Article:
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By E. Roland. Regis College. 2019.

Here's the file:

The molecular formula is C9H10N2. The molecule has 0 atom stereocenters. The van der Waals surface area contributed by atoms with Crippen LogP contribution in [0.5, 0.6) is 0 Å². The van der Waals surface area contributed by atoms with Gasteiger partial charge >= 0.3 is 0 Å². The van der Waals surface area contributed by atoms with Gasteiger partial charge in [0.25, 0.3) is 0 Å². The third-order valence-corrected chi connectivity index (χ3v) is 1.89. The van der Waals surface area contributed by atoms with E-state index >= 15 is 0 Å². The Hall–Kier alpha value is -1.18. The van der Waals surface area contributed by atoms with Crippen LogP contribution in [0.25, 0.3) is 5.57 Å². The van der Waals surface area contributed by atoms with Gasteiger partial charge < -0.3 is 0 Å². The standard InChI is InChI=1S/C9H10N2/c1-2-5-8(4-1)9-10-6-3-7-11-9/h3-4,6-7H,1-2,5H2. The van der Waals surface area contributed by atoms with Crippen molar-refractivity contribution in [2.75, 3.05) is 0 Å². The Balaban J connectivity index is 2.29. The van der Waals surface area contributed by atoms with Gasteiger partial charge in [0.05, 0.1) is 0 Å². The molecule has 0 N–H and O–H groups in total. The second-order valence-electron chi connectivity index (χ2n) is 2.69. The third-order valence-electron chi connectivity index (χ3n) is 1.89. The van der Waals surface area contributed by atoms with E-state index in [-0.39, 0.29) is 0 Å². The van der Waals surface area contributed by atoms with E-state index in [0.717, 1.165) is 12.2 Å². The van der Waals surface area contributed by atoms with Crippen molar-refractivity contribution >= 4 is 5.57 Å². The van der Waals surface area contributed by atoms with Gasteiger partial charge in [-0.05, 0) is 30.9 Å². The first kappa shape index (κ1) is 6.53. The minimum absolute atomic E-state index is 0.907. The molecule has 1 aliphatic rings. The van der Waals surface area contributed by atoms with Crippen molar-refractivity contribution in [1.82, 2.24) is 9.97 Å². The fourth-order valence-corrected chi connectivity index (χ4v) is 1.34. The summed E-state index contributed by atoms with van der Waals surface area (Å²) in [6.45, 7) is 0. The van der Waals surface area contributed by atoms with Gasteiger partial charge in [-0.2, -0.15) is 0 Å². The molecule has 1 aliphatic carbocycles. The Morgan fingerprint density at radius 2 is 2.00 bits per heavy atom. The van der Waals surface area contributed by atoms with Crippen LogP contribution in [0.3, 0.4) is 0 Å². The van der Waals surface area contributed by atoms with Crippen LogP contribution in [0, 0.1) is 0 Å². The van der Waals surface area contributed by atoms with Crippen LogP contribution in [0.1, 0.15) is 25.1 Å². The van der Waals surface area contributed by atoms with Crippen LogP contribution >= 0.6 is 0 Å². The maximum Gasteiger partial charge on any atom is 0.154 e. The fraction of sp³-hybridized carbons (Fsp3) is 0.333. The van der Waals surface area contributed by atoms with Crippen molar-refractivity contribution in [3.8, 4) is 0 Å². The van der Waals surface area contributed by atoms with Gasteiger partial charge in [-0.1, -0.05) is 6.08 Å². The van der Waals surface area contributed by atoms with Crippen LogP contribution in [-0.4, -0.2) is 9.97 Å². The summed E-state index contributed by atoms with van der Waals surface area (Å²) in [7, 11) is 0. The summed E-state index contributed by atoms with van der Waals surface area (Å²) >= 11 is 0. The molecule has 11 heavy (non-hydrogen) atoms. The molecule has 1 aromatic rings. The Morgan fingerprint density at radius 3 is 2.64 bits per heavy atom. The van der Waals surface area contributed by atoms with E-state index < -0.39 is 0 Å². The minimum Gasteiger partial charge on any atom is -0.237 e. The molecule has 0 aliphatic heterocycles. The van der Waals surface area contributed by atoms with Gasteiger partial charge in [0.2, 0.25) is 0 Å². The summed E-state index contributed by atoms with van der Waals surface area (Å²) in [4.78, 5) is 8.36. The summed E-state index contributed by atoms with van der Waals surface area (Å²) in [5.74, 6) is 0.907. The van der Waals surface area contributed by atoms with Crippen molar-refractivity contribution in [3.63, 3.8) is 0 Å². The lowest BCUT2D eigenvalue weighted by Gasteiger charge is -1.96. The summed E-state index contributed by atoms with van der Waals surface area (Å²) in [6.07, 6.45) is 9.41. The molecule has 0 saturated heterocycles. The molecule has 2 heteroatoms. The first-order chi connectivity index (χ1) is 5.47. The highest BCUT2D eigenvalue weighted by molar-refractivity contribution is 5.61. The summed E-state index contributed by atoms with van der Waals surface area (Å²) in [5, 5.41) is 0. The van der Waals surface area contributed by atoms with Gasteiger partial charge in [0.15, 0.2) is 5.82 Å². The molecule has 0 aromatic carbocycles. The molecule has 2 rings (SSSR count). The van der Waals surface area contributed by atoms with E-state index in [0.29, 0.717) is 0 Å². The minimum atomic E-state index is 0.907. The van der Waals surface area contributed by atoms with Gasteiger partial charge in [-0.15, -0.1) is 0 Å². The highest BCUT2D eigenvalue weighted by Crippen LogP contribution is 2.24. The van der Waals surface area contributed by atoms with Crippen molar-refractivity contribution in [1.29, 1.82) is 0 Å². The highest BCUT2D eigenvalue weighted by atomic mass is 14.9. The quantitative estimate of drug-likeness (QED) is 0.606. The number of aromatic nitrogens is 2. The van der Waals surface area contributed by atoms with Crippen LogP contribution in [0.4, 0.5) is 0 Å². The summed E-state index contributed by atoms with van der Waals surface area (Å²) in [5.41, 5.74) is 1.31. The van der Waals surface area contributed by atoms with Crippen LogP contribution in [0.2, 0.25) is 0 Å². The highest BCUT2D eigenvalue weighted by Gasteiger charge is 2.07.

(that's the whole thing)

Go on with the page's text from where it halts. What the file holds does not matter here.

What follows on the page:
Men in general seem to hold more permissive attitudes toward sex order viagra sublingual once a day, to desire a greater variety of sexual partners and behaviors buy viagra sublingual paypal, and to seek sexual sensations more frequently than women do purchase viagra sublingual 100mg fast delivery. In addition to information about gender roles discount viagra sublingual 100 mg overnight delivery, values, and so forth, there is a wide array of factual information pertaining to sex that can have important consequences; this includes topics such as possible unwanted consequences of sex, the prevention of such consequences, sexual disorders such as erectile dysfunction or vaginitis, the prevention and treatment of such disorders, and so on. That such information is vital is reflected in the facts that over one-third of adult women in the United States have a limited or incorrect understanding of how STDs can be contracted and that one in five adults in the United States have genital herpes (Kaiser Family Foundation, 2003). Adolescents and young adults receive information about sex from a number of sources; parents, peers, churches, media sources, and schools all make a contribution. When adolescents or young adults are asked to indicate their first or predominant source of information about sex, many cite peers or friends (Andre, Dietsch, & Cheng, 1991; Andre, Frevert, & Schuchmann, 1989; Ballard & Morris, 1998; Kaiser Family Foundation et al. Other research, drawn from diverse samples and conducted over many years, suggests that for most topics related to sex, however, independent reading is a more important source of information than parents, peers, or schools (Andre et al. Further, these same studies suggest that this is true for both men and women, and for the sexually experienced as well as the less experienced. Though materials used for independent reading certainly vary, magazines are definitely one such source. Researchers who have employed diverse methods have arrived at the conclusion that adolescents and young adults use magazines to gain information about sexual topics including sexual skills and techniques, reproductive issues, sexual health, and alternative sexualities (Bielay & Herold, 1995; Treise & Gotthoffer, 2002), and that they often prefer magazines over other sources of information (Treise & Gotthoffer, 2002). These findings, coupled with those that document independent reading as an important source of information about sex, suggest that magazines may be very important to the development of knowledge about, beliefs about, and attitudes toward sex, especially for young people. There are theoretical reasons to believe that reading magazines to obtain sexual information may have effects on attitudes, beliefs, and behaviors, as well as information-type knowledge. Cultivation theory has long held that exposure to a consistent set of media messages can lead to altered beliefs about the nature of the real world (Gerbner, Gross, Morgan, Signorielli, & Shanahan, 2002). There is little available research that deals with the issue of what effects, if any, independent reading about sex in general, or reading about sex in magazines in particular, has on readers. What is available is largely correlational in nature. There is an association between receiving more sexual education from independent reading and better performance on a test of knowledge about sex (Andre et al. There is also some evidence that receiving more information from independent reading as opposed to other sources may be associated with more sexual experience (Andre et al. In addition, in one study, reading sex manuals and reading Playboy were each associated with beliefs about greater frequency of behaviors including sexual intercourse, oral sex, and erotic dreams, and reading Playboy was associated with beliefs that sex without love, the use of stimulants for sex, and the exchange of sex for favors were relatively more common (Buerkel-Rothfuss & Strouse, 1993). Limited experimental evidence also indicates that viewing nonpornographic sexual images from magazines can lead to greater endorsement of rape-supportive attitudes (Lanis & Covell, 1995; MacKay & Covell, 1997). Given the apparent influence of magazine content and the importance of independent reading in general, and magazines in particular, as sources of sexual information for young people, it is important to understand what messages about sex are contained in the magazines read by young people. Relatively little research is available on this topic, and what is available is largely concerned with magazines targeted at young women. Magazines targeted at adolescent girls, such as Seventeen and YM, have been found to contain conflicting messages about sex; they encourage girls to be sexy, emphasize the importance of romantic relationships, instruct young women on how to please young men, and simultaneously emphasize patience and control (Carpenter, 1998; Durham, 1998; Garner et al. Studies of magazines targeted at adult audiences, both male and female, such as Cosmopolitan, Self, GQ, and Playboy, have demonstrated that their contents treat women as sex objects, both through use of objectifying images (Krassas, Blauwkamp, & Wesselink, 2001) and the written content of articles about relationships (Duran & Prusank, 1997). Further, magazines such as Playboy, despite their ostensible status as "lifestyle magazines," seem to be in a very different category than lifestyle magazines such as Cosmopolitan that are oriented toward women. That includes enjoying sex and intimate relationships. Like adults of all ages, you probably want to continue sharing your life in a fulfilling relationship. A healthy sexual relationship can positively affect all aspects of your life, including your physical health and self-esteem. Most people still have sexual fantasies and desires well into their 80s and 90s. As you know, your body changes as you age, and these changes can affect your sexual relationships. Jokes abound about the rapaciousness of senior females in quest of a male functional enough to engage in it. And my teenage son wrinkles up his nose and says "Eewww! Media coverage of aging baby-boomers and their older cousins would have us believe that seniors are a homogeneous group jumping into bed and "hooking up - with great regularity. In fact, the level of sexual interest and activity among people over the age of 65 is as diverse as the individuals who make up that population. A recent survey of married men and women showed that 87% of married men and 89% of married women in the 60-64 age range are sexually active. Those numbers drop with advancing years, but 29% of men and 25% of women over the age of 80 are still sexually active. So clearly, the older years can be a time of relief that children are no longer lurking in nearby bedrooms, and there is no longer a need to jump up early in the morning for work. For some, older age is a time of freedom to explore sexual expression in ways never before realized. A time to cast away the "shoulds" of earlier years, the societal expectations. For others, they are more than happy to forget about sexual performance, and to seek other forms of companionship and interpersonal sharing. One of the most significant losses with advancing age is the loss of intimacy. Many seniors have no opportunity for physical contact, affectionate dialogue, snuggling, or shared secrets. The actual act of intercourse is only one possible form of sexual expression. The continuing development of your sexual identity and the evolution of your own form of sexual expression with advancing years represents, in many ways, the most basic expression of your self. One fascinating recent study showed that men who have more than two orgasms per week have lower mortality statistics. But these numbers only demonstrate a correlation between sexual activity and longevity, they do not prove that sex prolongs life. What is probably true is that people who are well, and vigorous enough to engage in sexual activity are also healthier in general. But I believe that sexual activity, in its many forms, can be physically, intellectually, and even spiritually fulfilling. It is often a good form of exercise, and it can stimulate the brain and promote good mental function. For some, sexual expression represents the most elemental manifestation of true self. What is most important is to find the type of sexual expression that suits you best. Some people, either by choice or by necessity, find much gratification in sexual self-stimulation. There may be some resistance to this form of self-exploration by people who were raised with the idea that self-stimulation is "dirty" or perverted. But many who have overcome this resistance have been exhilarated by a whole new experience. Others explore sexual sharing in new ways with a longtime partner, or with a new partner. And still others, especially elderly women, have discovered new intimacies with same-sex partners, even after spending most of their adult lives in heterosexual relationships. Again, the key to satisfaction and fulfillment with sexual experience in later life is individual choice. There are many changes that happen in our bodies as we age, and some of these changes can modify sexual experience in later years. Both women and men experience slower arousal responses. This can lead to anxiety in people who do not understand that this change is normal. The clitoris can become highly sensitive, even too sensitive. Uterine contractions with orgasm may at times be painful. The entire male sexual response tends to slow down in the following ways:There is a delay in erection. There is a need for more manual stimulation to achieve an erection.